As reported in November, Google's Matt Cutts indicated that page load time may make its debut as a search ranking factor in 2010.

And now there's a new hint that page load time could become a ranking factor next year: Google has added a new section called Site Performance to Google Webmaster Tools.

Site Performance is, as the name suggests, designed to help website owners track how well their sites perform:

On Site Performance, you'll find how fast your pages load, how they've fared over time, how your site's load time compares to that of other sites, examples of specific pages and their actual page load times, and Page Speed suggestions that can help reduce user-perceived latency. Our goal is to bring you specific and actionable speed information backed by data, so stay tuned for more of this in the future.

Site Performance data is culled from Google Toolbar users who have enabled enhanced features, which means that for websites with minimal traffic, data may not be available.

Many of the suggestions Site Performance provides are identical or similar in nature to those provided by Google's Page Speed add-on for the Firebug Firefox plugin, which is already a popular tool used for testing load times and identify certain types of performance bottlenecks.

But even though Site Performance may not really be necessary for those who are already using tools like Page Speed, Site Performance does have one notable advantage: global data. Because Site Performance tracks the 'experiences' of a wide range of users around the world who are using the Google Toolbar, the data may paint a more useful portrait of average performance, likely making it useful to every website owner in some fashion.

The real question, of course, is whether Site Performance is a prelude to Google adding page load time as a ranking factor. Much of what's offered in Webmaster Tools gives website owners information related directly or indirectly to their place in the SERPs, so it would make sense for Google to offer something like this if page load time is going to become a ranking factor. For now, however, Google is only saying that "a small step in our larger effort to make the web faster".

Ranking factor or not, website owners can themselves benefit from helping Google make the web faster, and if Site Performance helps encourage more websites owners to do so, all the better.

Photo credit: dodge challenger1 via Flickr.

Patricio Robles

Published 3 December, 2009 by Patricio Robles

Patricio Robles is a tech reporter at Econsultancy. Follow him on Twitter.

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Comments (5)



Hi there, great post, thanks for the update, its good to know what Google has planned and what requirements they are looking for

Thanks for the heads up

over 8 years ago


Deri Jones, CEO at SciVisum Ltd

Google is great at doing free things - but I wonder about the validity of the web Site performance data derived from the Google Toolbar.

Firstly - RIA and AJAX pages are lost.

Why? AJAX /Silverlight / flash technology in pages means that the user sees more than 1 view of a page as they click + AJAX etc does their stuff:  but all happening with:

i) the same URL in the browser

ii) no page refresh happening.

Without page refresh to trigger the  Google tool bar  - these views are invisible to it.

But those pages are vital to the user's experience  - and sites are becoming more and more dependent on AJAX.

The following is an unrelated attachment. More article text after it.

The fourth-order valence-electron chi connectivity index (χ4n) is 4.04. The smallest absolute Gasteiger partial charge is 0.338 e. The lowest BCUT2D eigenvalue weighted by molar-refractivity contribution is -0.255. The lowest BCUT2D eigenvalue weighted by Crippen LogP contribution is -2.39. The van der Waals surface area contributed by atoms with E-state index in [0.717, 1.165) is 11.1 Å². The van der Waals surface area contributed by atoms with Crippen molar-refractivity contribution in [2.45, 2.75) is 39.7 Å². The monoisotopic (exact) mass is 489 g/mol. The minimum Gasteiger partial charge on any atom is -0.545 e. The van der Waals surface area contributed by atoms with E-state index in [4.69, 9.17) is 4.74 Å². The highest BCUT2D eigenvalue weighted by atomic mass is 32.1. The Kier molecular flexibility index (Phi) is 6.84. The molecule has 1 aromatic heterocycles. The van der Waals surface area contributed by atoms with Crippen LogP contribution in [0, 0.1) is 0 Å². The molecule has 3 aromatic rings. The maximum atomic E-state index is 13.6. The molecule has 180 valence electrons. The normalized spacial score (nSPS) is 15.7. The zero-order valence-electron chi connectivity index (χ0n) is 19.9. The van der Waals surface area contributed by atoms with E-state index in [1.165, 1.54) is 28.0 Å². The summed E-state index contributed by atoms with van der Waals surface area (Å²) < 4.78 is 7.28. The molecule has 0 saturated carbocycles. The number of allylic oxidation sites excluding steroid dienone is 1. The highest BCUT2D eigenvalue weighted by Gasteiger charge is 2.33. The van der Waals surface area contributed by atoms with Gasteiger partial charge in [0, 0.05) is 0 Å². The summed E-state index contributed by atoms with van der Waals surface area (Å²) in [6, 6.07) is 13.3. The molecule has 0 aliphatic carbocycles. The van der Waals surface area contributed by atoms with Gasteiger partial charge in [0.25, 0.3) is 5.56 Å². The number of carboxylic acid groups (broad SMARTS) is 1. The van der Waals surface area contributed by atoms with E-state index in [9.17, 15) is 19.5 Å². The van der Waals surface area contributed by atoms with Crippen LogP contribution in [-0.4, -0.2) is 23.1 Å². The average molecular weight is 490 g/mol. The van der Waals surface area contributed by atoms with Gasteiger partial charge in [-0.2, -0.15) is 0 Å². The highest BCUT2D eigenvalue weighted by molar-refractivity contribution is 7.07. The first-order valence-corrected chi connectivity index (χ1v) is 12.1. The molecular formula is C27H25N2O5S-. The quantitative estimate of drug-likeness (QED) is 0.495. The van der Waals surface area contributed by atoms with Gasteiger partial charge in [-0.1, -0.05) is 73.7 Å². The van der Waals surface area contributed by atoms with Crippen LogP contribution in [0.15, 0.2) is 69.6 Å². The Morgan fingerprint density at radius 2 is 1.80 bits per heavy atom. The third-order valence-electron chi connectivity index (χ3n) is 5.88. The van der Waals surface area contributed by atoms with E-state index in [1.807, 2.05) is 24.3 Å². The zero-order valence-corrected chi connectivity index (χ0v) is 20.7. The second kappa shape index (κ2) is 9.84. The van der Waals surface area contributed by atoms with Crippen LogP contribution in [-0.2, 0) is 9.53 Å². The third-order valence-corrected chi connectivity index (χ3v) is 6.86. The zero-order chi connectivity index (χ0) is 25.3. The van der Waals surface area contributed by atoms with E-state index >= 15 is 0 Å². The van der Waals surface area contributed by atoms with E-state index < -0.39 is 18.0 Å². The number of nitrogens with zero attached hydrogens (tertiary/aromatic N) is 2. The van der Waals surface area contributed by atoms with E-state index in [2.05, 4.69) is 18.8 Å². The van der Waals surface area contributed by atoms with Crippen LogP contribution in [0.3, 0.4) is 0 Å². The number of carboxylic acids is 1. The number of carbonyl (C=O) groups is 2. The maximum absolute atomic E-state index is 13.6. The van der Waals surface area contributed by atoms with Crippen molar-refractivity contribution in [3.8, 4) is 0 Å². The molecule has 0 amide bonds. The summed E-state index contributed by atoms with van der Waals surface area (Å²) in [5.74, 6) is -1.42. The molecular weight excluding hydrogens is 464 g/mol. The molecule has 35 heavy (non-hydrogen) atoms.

(It's a similar problem to Google's spider: Google search shows 1 page per URL: regardless of the range of different aJAX driven views that users actually experience.)

Secondly, using Google tool bar from real users PCs is not a repeatable source of reliable data: It aggregates data taken from around the clock: a real user hitting your site at 3am will get a  faster page than one at 7pm.  Google averages them.

And also:  if a user visits your site at the same time as a teenager in the house is downloading videos, then hey presto Google logs a datapoint as your pages being very slow. Or when a visitor browses from a slow mobile 3G link. So you will get pretty noisy data, that Google averages to make it readable, but averaging a noisy data set is not great maths.

Thirdly: the most important money making Journey  - Checkout - is the least accurate - because Google has the least data to go on.

Checkout is a journey that not many of your visitors follow. And given that the percentage of your visitors using the Google Tool bar will not be huge: the Google data will be from a tiny sample size : so each week it is likely to vary widely because of the issues above: all without anything happening on your site!

You will be in danger of winding up your tech team, if you send them data each week that varies independently of any changes they are making!

To really now about user experience - you can't beat proper User Journey monitoring : sampling your checkout journey every 5 minutes night and day, from a consistent test point and test bandwidth.

That is statistically meaningful - it doesn't require 'averaging away the noise' - and ensures consistently valid data, that is actionable by the tech team.

Sorry if I've used the word 'statistically' too much!

But would hate marketers to lose credibility with tech teams, by not understanding the data issues.


over 8 years ago


Deri Jones, CEO at SciVisum Ltd

hee hee -  well spotted Tommy.

over 8 years ago


Tommy Newman

They do recognise that in a later blog post though!

"For example, some servers return uncompressed content for Googlebot, similar to what would be served to older browsers that do not support gzip-compressed embedded content (this is currently the case for Google Analytics' "ga.js"). "

over 8 years ago



Does anyone know when Google will release an operating system for download?

over 8 years ago

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